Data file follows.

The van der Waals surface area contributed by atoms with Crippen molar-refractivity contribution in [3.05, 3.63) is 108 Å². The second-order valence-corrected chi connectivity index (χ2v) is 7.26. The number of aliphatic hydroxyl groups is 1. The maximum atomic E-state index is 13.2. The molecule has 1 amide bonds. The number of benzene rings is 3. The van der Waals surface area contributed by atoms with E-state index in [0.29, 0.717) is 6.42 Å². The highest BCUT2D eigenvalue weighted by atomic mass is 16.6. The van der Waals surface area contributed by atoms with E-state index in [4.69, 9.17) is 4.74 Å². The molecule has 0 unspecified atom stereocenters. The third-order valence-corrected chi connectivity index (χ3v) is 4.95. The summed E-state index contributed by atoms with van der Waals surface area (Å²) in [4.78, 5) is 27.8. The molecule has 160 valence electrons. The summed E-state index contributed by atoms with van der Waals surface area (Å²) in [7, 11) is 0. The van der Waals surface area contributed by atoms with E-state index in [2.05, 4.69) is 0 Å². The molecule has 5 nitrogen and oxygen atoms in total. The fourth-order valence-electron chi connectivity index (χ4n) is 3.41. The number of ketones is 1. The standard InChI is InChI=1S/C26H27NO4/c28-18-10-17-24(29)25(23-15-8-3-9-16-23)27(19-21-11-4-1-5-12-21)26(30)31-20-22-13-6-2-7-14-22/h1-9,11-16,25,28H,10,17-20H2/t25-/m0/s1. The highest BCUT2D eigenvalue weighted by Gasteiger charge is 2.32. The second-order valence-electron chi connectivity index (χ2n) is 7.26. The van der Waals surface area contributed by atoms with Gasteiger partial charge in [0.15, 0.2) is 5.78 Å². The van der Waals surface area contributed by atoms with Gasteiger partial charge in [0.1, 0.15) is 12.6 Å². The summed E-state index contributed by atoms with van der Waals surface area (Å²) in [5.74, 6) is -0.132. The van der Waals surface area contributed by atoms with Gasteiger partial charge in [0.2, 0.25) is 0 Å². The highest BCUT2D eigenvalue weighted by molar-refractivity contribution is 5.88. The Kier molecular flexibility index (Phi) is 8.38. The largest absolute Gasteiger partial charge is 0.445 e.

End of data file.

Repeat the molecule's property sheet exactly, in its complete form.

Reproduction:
The van der Waals surface area contributed by atoms with Crippen molar-refractivity contribution in [3.05, 3.63) is 108 Å². The second-order valence-corrected chi connectivity index (χ2v) is 7.26. The number of aliphatic hydroxyl groups is 1. The maximum atomic E-state index is 13.2. The molecule has 1 amide bonds. The number of benzene rings is 3. The van der Waals surface area contributed by atoms with E-state index in [0.29, 0.717) is 6.42 Å². The highest BCUT2D eigenvalue weighted by atomic mass is 16.6. The van der Waals surface area contributed by atoms with E-state index in [4.69, 9.17) is 4.74 Å². The molecule has 0 unspecified atom stereocenters. The third-order valence-corrected chi connectivity index (χ3v) is 4.95. The summed E-state index contributed by atoms with van der Waals surface area (Å²) in [4.78, 5) is 27.8. The molecule has 160 valence electrons. The summed E-state index contributed by atoms with van der Waals surface area (Å²) in [7, 11) is 0. The van der Waals surface area contributed by atoms with E-state index in [2.05, 4.69) is 0 Å². The molecule has 5 nitrogen and oxygen atoms in total. The fourth-order valence-electron chi connectivity index (χ4n) is 3.41. The number of ketones is 1. The standard InChI is InChI=1S/C26H27NO4/c28-18-10-17-24(29)25(23-15-8-3-9-16-23)27(19-21-11-4-1-5-12-21)26(30)31-20-22-13-6-2-7-14-22/h1-9,11-16,25,28H,10,17-20H2/t25-/m0/s1. The highest BCUT2D eigenvalue weighted by Gasteiger charge is 2.32. The second-order valence-electron chi connectivity index (χ2n) is 7.26. The van der Waals surface area contributed by atoms with Gasteiger partial charge in [0.15, 0.2) is 5.78 Å². The van der Waals surface area contributed by atoms with Gasteiger partial charge in [0.1, 0.15) is 12.6 Å². The summed E-state index contributed by atoms with van der Waals surface area (Å²) in [5.74, 6) is -0.132. The van der Waals surface area contributed by atoms with Gasteiger partial charge in [0.2, 0.25) is 0 Å². The highest BCUT2D eigenvalue weighted by molar-refractivity contribution is 5.88. The Kier molecular flexibility index (Phi) is 8.38. The largest absolute Gasteiger partial charge is 0.445 e.